Everyone can remember their first brush with Scary Stories to Tell in the Dark. The cover image of a head resembling a clown skull, with exaggerated features and red-colored nose, inexplicably rising from the ground, was a preview of the terrors to be found within the pages of the first book.
The literary series by author Alvin Schwartz and initially featuring drawings from Stephen Gammell has scarred children since its debut in 1981, its stature growing through the years as a tomb that must be passed down from generation to generation. The fiendish illustrations and foreboding tales beg to be shared with others. Tucked away in the children’s section at libraries or found at book fairs, Scary Stories to Tell in the Dark gave many children their first glimpse into horror.
Strengthening their legacy has been the outcry to condemn them. The appearance of the series on many banned book lists through the last three decades has only improved sales. After all, children love things that are inappropriate. Cody Meirick, director of the new documentary Scary Stories, claims in an interview with Inverse, “Schwartz really loved the fact that his books were being banned. The attention to censorship within schools and libraries was just beginning to take shape around the time of his passing in the early 1990s. The American Library Association really started tracking and making lists in the mid-1980s, which was when his books began to really take off. But Alvin loved it and thought it was great publicity.”
Although many children loved the books, parents did not. Whether it was because of the gruesome nature of the stories or Mom and Dad being burdened with sleepless nights from frightened children, the books were often challenged. In fact, the American Library Association named Scary Stories to Tell in the Dark as the book most challenged by parents in the 1990s. Some of the other more frequent titles that appear on the list today are the Harry Potter and His Dark Materials series as well as The Hate U Give and I Know Why the Caged Bird Sings.
Scary Stories was primarily deemed inappropriate for its depiction of violence and negativity. In a 1993 interview with the Chicago Tribune, former elementary schoolteacher Sandy Vanderburg offered her comments about the material: “If these books were movies, they’d be R-rated because of the graphic violence. There’s no moral to them. The bad guys always win.” Scary Stories is still frequently challenged to this day and there is always concern over the content.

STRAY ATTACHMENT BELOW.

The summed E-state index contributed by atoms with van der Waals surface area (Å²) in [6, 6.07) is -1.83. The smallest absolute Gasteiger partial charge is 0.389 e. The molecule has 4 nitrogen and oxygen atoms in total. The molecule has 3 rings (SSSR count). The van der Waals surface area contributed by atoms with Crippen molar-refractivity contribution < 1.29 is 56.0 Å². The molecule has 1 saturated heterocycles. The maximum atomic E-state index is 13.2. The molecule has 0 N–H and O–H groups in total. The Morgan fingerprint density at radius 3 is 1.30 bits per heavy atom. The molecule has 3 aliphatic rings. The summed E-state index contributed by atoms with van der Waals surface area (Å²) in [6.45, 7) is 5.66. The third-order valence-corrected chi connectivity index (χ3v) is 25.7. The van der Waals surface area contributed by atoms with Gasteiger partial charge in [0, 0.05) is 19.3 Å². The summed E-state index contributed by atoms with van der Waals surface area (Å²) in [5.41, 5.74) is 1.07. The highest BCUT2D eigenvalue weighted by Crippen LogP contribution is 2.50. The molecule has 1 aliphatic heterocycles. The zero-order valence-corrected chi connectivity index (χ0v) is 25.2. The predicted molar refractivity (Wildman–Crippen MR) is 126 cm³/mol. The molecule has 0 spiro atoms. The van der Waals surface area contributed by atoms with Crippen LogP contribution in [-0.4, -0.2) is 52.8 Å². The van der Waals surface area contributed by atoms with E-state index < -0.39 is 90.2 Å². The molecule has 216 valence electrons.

Even more effective than the stories themselves, though, was the accompanying artwork by Gammell. There is something very unsettling about those black and white images. Show any Millennial an image from that series and they will quickly be able to recollect where they saw it. Some examples: Sam’s New Pet, which features a grotesque sewer rat; The Red Spot with its portrait of a young woman with spiders crawling out of her cheek — spiders are already high on many people’s fear lists, but this takes it to another level. And Harold is an eery shot of a scarecrow. He looks as though he’s hanging with a noose around his neck, and his stiched up stomach adds to the unnerving feeling you get while looking at him.
When Scary Stories to Tell in the Dark was reissued for its 30th anniversary in 2011, HarperCollins replaced the drawings. A new artist, Brett Helquist (A Series of Unfortunate Events), was hired to placate some of the complaints about the books. Gone were the images that kept children up at night, replaced with much tamer illustrations to accompany the stories. The blowback was immediate. How could anyone censor those devilish designs? Scary Stories to Tell in the Dark is a synergy of text and illustration, and separating them was akin to stepping on one’s childhood.
Amazon reviews showed the frustrations with the changes: “These might be better toned down for your (boring) children, but if you were hoping to reminisce about the terrors of your childhood, you’ll have to look elsewhere,” said one. “You’ll be missing out on part of what made these books as wonderful in the first place,” another said. Websites started presenting the new images side-by-side with the originals, and it was hard to be enthusiastic about the difference. There’s something beautiful and horrific about the Gammell drawings. Thankfully, in 2017, the books were reissued in a collection with the original art.
The first rumblings of a film adaptation were announced before then, at the end of 2013, and three years later, Guillermo del Toro was attached to the project as a writer and producer. He shared his love for the books during press junkets. “When I first saw the cover of Scary Stories Vol.1, it was astounding,” he told Vulture this summer. He was so impressed and influenced by the drawings that he purchased nine of Gammell’s illustrations from the books.
Del Toro wanted to make sure that the feeling of seeing those creatures in the book came across on the big screen. In a promotional video for Fandango, he expresses his concept for bringing Scary Stories to Tell in the Dark to life: “[We wanted] to emulate, with the creatures, the black and white feeling of the illustrations in the book. We knew we wanted them drained of color.”
Now, with del Toro and director André Øvredal evoking that original artwork for the creature designs of the movie, audiences can appreciate that banned and censored imagery anew. And the longtime fans get to cinematically re-experience the monsters that haunted their dreams long ago and maybe even relive some of their old nightmares.